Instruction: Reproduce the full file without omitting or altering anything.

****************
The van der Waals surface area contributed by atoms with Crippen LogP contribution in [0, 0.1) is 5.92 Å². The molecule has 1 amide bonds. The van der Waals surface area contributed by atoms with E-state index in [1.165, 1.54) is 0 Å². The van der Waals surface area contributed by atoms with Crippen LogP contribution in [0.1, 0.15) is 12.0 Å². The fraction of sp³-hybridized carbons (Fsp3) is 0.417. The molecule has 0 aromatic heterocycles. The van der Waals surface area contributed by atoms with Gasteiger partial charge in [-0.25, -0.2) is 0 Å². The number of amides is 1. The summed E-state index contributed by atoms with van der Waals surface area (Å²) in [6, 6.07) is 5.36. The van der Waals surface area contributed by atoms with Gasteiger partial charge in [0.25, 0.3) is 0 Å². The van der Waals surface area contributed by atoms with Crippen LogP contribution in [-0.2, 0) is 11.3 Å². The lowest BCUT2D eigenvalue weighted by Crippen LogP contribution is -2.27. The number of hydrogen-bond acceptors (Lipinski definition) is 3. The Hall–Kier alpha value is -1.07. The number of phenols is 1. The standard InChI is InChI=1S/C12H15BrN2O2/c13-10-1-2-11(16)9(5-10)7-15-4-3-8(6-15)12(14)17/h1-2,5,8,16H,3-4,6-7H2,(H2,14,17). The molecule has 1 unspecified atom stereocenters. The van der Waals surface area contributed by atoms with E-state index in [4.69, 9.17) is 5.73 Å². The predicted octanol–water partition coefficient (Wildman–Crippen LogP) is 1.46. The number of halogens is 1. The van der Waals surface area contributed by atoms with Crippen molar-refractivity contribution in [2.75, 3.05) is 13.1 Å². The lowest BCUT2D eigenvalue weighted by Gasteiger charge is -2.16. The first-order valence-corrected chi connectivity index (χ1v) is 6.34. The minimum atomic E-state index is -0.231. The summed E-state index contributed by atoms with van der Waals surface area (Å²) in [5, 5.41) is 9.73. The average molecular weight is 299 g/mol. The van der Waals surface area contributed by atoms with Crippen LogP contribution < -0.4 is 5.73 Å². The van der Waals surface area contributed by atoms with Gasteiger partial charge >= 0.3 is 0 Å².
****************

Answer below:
The van der Waals surface area contributed by atoms with Crippen LogP contribution in [0, 0.1) is 5.92 Å². The molecule has 1 amide bonds. The van der Waals surface area contributed by atoms with E-state index in [1.165, 1.54) is 0 Å². The van der Waals surface area contributed by atoms with Crippen LogP contribution in [0.1, 0.15) is 12.0 Å². The fraction of sp³-hybridized carbons (Fsp3) is 0.417. The molecule has 0 aromatic heterocycles. The van der Waals surface area contributed by atoms with Gasteiger partial charge in [-0.25, -0.2) is 0 Å². The number of amides is 1. The summed E-state index contributed by atoms with van der Waals surface area (Å²) in [6, 6.07) is 5.36. The van der Waals surface area contributed by atoms with Gasteiger partial charge in [0.25, 0.3) is 0 Å². The van der Waals surface area contributed by atoms with Crippen LogP contribution in [-0.2, 0) is 11.3 Å². The lowest BCUT2D eigenvalue weighted by Crippen LogP contribution is -2.27. The number of hydrogen-bond acceptors (Lipinski definition) is 3. The Hall–Kier alpha value is -1.07. The number of phenols is 1. The standard InChI is InChI=1S/C12H15BrN2O2/c13-10-1-2-11(16)9(5-10)7-15-4-3-8(6-15)12(14)17/h1-2,5,8,16H,3-4,6-7H2,(H2,14,17). The molecule has 1 unspecified atom stereocenters. The van der Waals surface area contributed by atoms with E-state index in [4.69, 9.17) is 5.73 Å². The predicted octanol–water partition coefficient (Wildman–Crippen LogP) is 1.46. The number of halogens is 1. The van der Waals surface area contributed by atoms with Crippen molar-refractivity contribution in [2.75, 3.05) is 13.1 Å². The lowest BCUT2D eigenvalue weighted by Gasteiger charge is -2.16. The first-order valence-corrected chi connectivity index (χ1v) is 6.34. The minimum atomic E-state index is -0.231. The summed E-state index contributed by atoms with van der Waals surface area (Å²) in [5, 5.41) is 9.73. The average molecular weight is 299 g/mol. The van der Waals surface area contributed by atoms with Crippen LogP contribution < -0.4 is 5.73 Å². The van der Waals surface area contributed by atoms with Gasteiger partial charge >= 0.3 is 0 Å².